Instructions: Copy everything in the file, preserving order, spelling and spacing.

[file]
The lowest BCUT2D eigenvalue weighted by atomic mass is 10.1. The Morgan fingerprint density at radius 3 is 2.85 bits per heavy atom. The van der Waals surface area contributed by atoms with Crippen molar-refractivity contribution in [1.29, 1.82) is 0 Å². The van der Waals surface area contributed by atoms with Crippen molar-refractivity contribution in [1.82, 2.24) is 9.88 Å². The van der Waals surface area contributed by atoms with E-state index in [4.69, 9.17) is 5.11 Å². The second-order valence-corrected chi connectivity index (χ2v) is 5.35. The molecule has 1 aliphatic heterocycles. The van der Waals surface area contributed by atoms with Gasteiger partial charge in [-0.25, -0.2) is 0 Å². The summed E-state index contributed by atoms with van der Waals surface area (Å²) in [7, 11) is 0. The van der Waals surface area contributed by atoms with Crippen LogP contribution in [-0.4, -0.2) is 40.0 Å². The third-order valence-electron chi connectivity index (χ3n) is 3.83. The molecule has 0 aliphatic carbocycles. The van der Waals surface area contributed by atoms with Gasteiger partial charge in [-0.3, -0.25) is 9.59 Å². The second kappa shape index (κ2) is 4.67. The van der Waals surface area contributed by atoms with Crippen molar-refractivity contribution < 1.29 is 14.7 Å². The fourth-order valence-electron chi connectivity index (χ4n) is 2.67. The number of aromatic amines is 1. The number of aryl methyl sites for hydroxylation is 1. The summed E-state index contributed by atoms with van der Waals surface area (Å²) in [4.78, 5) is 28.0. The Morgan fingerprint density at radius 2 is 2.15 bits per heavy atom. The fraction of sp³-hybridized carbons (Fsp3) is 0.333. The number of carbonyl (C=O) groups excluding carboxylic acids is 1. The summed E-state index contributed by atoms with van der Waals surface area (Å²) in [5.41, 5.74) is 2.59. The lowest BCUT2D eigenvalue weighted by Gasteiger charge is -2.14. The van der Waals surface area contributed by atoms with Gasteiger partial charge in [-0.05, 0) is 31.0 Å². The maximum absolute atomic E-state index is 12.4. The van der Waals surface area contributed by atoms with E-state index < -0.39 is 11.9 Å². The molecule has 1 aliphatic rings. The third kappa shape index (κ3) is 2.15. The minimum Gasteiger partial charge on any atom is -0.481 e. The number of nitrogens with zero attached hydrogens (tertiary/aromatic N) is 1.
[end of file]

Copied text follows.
The lowest BCUT2D eigenvalue weighted by atomic mass is 10.1. The Morgan fingerprint density at radius 3 is 2.85 bits per heavy atom. The van der Waals surface area contributed by atoms with Crippen molar-refractivity contribution in [1.29, 1.82) is 0 Å². The van der Waals surface area contributed by atoms with Crippen molar-refractivity contribution in [1.82, 2.24) is 9.88 Å². The van der Waals surface area contributed by atoms with E-state index in [4.69, 9.17) is 5.11 Å². The second-order valence-corrected chi connectivity index (χ2v) is 5.35. The molecule has 1 aliphatic heterocycles. The van der Waals surface area contributed by atoms with Gasteiger partial charge in [-0.25, -0.2) is 0 Å². The summed E-state index contributed by atoms with van der Waals surface area (Å²) in [7, 11) is 0. The van der Waals surface area contributed by atoms with Crippen LogP contribution in [-0.4, -0.2) is 40.0 Å². The third-order valence-electron chi connectivity index (χ3n) is 3.83. The molecule has 0 aliphatic carbocycles. The van der Waals surface area contributed by atoms with Gasteiger partial charge in [-0.3, -0.25) is 9.59 Å². The second kappa shape index (κ2) is 4.67. The van der Waals surface area contributed by atoms with Crippen molar-refractivity contribution < 1.29 is 14.7 Å². The fourth-order valence-electron chi connectivity index (χ4n) is 2.67. The number of aromatic amines is 1. The number of aryl methyl sites for hydroxylation is 1. The summed E-state index contributed by atoms with van der Waals surface area (Å²) in [4.78, 5) is 28.0. The Morgan fingerprint density at radius 2 is 2.15 bits per heavy atom. The fraction of sp³-hybridized carbons (Fsp3) is 0.333. The number of carbonyl (C=O) groups excluding carboxylic acids is 1. The summed E-state index contributed by atoms with van der Waals surface area (Å²) in [5.41, 5.74) is 2.59. The lowest BCUT2D eigenvalue weighted by Gasteiger charge is -2.14. The van der Waals surface area contributed by atoms with Gasteiger partial charge in [-0.05, 0) is 31.0 Å². The maximum absolute atomic E-state index is 12.4. The van der Waals surface area contributed by atoms with E-state index < -0.39 is 11.9 Å². The molecule has 1 aliphatic rings. The third kappa shape index (κ3) is 2.15. The minimum Gasteiger partial charge on any atom is -0.481 e. The number of nitrogens with zero attached hydrogens (tertiary/aromatic N) is 1.